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June 10, 2014 / Joanne Yeck

Teaching School in Buckingham County

Slate River Rambling_Buckingham_School-Teachers_1894_White_B

 

Courtesy Library of Virginia

Following an enthusiastic response to yesterday’s initial list of White Teachers in Buckingham in 1894-1895, here is page two of the “Census of White Teachers.”

If you recognize a teacher, please leave a comment. . . .

13 Comments

Leave a Comment
  1. neddy / Jun 13 2014 4:58 pm

    Reblogged this on Vanishing Memories.

  2. Suzette Bardill / Jun 11 2014 9:32 pm

    Hi Joanne, I was so excited to see this post. “Mrs. S.L. Charlton” on Line 22, was my great-great grandmother! Her full name was Sarah Lavinia Anderson Charlton (1857-1944). She was the mother of 10 children, taught school for many years and reportedly sent all of her children to college, except the eldest son who took over operation of the Charlton Farm which is still located off of Hwy 15N just outside of Dillwyn. She was the wife of John James Charlton (1853-1922)), and was reportedly much loved and respected by all her family. “Grandma Charlton” is buried in the Dillwyn Town Cemetary in the Charlton plot. I will forward a picture of her in a separate email. Thanks for your post! Suzette Bardill

    Sent from my iPhone

    • Joanne Yeck / Jun 12 2014 8:11 am

      Suzette, Many thanks for the details about “Mrs. S.L. Charlton.” We’re learning that many women in Buckingham County did not stop teaching once they were wives and mothers. Your great-great grandmother is a perfect example of a career woman. So many families in Buckingham valued education as evidenced by the creation of Buckingham Female Collegiate Institute. Joanne.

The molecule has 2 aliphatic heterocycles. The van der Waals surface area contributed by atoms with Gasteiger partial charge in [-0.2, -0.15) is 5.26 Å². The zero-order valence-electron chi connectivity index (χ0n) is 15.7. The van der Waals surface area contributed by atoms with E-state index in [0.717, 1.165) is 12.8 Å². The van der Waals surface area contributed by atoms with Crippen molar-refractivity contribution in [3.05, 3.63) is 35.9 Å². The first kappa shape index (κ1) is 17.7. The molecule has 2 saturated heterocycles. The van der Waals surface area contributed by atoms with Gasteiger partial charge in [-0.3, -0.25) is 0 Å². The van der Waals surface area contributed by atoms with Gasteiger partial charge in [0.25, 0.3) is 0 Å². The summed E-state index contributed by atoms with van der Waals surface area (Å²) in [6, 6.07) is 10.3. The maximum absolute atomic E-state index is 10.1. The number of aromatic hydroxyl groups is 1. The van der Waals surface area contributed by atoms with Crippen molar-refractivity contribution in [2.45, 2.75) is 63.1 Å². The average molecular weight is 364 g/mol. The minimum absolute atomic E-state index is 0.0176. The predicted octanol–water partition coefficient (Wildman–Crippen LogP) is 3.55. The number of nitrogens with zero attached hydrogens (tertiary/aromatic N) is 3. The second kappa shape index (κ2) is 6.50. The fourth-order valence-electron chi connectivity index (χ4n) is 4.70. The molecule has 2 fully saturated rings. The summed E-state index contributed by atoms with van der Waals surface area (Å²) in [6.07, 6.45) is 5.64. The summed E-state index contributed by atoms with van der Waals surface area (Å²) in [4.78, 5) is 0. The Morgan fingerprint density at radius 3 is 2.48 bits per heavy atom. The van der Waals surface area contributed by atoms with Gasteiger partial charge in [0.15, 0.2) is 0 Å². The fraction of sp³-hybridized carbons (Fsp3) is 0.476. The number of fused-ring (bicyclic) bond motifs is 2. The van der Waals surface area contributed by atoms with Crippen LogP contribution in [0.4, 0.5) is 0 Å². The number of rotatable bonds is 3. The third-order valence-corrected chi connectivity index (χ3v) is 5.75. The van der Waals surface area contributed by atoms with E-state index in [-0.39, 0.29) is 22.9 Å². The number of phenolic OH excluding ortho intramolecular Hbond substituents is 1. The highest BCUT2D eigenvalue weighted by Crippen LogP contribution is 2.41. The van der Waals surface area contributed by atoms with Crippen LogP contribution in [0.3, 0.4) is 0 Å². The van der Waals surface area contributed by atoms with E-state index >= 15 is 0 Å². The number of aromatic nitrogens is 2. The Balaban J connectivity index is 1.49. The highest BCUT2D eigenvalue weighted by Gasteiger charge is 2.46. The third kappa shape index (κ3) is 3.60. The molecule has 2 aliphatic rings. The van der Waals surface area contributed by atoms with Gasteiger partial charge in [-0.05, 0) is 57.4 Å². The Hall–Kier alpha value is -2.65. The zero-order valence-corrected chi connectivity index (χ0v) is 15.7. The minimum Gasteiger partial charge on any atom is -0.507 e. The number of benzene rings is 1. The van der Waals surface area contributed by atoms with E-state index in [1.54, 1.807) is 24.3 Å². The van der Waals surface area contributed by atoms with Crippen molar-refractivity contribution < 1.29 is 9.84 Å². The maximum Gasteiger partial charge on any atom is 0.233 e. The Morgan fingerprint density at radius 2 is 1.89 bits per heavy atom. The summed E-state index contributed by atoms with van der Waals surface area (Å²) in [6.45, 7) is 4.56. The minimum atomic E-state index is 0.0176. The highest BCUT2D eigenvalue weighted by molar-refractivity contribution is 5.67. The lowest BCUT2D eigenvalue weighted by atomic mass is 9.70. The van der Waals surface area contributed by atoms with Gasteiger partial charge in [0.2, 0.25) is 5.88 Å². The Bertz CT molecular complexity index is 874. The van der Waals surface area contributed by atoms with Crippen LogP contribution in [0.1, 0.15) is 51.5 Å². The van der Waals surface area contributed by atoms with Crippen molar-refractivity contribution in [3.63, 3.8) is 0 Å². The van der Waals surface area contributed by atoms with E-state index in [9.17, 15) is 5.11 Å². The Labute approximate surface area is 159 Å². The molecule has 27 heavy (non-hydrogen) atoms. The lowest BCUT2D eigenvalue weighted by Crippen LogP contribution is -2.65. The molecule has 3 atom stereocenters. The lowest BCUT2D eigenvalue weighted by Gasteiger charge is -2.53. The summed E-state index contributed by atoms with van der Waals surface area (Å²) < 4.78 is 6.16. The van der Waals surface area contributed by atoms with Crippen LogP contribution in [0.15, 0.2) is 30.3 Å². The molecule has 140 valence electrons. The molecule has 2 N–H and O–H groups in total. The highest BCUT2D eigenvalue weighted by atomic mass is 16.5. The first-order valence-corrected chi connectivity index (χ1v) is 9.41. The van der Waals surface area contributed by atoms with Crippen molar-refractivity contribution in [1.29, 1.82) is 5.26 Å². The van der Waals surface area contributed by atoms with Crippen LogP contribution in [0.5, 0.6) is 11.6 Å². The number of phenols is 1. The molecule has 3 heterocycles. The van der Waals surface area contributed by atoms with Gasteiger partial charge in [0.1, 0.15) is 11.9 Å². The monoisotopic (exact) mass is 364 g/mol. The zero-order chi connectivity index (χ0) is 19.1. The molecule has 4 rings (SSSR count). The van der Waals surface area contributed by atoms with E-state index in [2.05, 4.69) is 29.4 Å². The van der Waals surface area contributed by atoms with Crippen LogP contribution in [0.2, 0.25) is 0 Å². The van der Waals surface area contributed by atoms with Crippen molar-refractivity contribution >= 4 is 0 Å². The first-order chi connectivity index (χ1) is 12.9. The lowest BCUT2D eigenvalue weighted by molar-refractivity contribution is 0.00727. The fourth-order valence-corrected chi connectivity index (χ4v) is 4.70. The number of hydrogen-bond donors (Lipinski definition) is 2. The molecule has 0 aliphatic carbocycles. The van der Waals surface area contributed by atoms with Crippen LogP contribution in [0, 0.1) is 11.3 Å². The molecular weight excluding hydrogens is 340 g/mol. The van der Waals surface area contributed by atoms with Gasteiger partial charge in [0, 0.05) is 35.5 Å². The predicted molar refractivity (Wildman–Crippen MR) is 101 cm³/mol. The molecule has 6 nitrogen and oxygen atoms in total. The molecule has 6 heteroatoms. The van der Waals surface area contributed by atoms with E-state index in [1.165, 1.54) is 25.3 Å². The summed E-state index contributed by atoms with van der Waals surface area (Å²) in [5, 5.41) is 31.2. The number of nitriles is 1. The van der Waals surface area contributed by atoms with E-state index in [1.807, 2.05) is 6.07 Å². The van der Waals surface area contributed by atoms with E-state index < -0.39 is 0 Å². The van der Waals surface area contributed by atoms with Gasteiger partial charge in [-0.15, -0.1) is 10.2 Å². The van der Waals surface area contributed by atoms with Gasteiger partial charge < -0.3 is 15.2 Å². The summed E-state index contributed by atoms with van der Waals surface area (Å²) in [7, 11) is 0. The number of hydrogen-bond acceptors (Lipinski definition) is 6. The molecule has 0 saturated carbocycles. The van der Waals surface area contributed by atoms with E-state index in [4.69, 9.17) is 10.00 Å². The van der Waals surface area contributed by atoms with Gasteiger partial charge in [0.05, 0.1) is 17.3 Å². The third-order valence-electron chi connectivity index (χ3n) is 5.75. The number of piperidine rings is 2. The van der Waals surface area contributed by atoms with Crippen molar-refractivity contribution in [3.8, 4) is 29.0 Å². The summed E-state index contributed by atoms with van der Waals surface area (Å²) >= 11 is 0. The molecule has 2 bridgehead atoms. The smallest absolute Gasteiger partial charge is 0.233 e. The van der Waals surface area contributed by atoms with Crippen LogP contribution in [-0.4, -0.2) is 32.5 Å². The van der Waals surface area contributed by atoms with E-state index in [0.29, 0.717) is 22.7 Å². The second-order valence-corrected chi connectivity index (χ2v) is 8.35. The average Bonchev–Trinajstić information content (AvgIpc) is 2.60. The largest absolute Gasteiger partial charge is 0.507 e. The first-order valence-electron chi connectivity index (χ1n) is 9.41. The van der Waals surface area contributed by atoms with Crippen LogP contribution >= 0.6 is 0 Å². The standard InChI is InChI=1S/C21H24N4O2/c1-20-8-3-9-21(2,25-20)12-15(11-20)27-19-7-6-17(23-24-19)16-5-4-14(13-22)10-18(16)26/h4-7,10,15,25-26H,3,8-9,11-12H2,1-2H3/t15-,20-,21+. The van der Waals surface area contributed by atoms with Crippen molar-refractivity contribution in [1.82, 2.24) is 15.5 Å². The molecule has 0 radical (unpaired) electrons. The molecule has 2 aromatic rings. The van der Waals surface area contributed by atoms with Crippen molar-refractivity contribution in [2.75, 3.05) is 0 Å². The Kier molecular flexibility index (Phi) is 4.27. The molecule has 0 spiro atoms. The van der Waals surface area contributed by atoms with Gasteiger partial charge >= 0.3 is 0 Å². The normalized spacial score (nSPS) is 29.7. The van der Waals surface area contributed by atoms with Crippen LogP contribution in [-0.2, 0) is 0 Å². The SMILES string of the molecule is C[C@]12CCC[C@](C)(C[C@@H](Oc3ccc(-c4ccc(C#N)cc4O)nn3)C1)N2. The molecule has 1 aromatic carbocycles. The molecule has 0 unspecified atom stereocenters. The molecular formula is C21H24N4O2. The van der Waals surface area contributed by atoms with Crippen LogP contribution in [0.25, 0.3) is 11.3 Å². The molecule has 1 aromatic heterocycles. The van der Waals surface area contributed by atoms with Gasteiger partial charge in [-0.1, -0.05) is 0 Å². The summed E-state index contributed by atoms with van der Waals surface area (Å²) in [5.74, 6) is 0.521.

3. Suzanne / Jun 11 2014 7:28 pm

    I believe the two Miss Cobbs were my 2nd great grand aunts, they were sisters. In the 1860 census, Martha Cobb was a teacher living with the Stegers in New Canton. I see that there is a teacher named Steger, also on the teacher list. I don’t have much info on the Cobb sisters, Martha & Mary.

    • Joanne Yeck / Jun 12 2014 8:18 am

      Suzanne, Thanks for the possible identification of the two Miss Cobbs. Teachers frequently boarded with families living near their assigned schoolhouse. Perhaps someone knowing more about the Cobbs will see the your comment and comment. Joanne

  4. Nancy Baldwin / Jun 10 2014 3:47 pm

    I was interested in the BALDWIN and TWYMAN names in the second document since they are my family names. Baldwin surname and Twyman was my Dad’s given name and was named after a doctor in Appomattox named Dr. Twyman. Actually my Dad’s name is Doctor Twyman. I could not find anything regarding Miss B. Baldwin. I also searched Miss A.G. Twyman and Mr. S. R. Twyman and found a family on the 1920 census, James River District, Buckingham. John A. Twyman, superintendent public school; Augusta G. Twyman, teacher and John’s sister; Fanny A. Twyman, unemployed and John and Augusta’s sister; Samuel R. Twyman, farmer and brother to John, Augusta and Fanny. On the 1910 census Samuel was a teacher. So I believe that is little history for a few of the teachers on the list.
    .In looking for the doctor Dad was named after I found a link in the special Collections Database at William and Mary named the Austin-Twyman papers 1765-1939. Would love to view those documents. I believe my Dad was named after Samuel Twyman. However I will search more to validate. We have no blood relationship to these people that I know of, but I think it’s interesting. I am sorry to long winded!

    • Joanne Yeck / Jun 10 2014 5:19 pm

      Thanks, Nancy. I suspect school teachers often “ran” in families. They did in mine. It is also interesting to find children carrying the names of people their parents admired, like Doctor Twyman.

  5. mary riggs / Jun 10 2014 2:38 pm

    I don’t see Willie Gilmer on this list, maybe there was another one.

  6. Joanne Yeck / Jun 10 2014 11:54 am

    Thanks, Faye!

  7. Faye Shumaker / Jun 10 2014 10:55 am

    Willie Gilmer was my great grandmother. She married Alexander Caldwell Horsley and had 4 sons and 1 daughter.

Trackbacks

  1. Buckingham County Teachers, 1894 | slate river ramblings . . . .
  2. Buckingham Schools: Enonville | slate river ramblings . . . .

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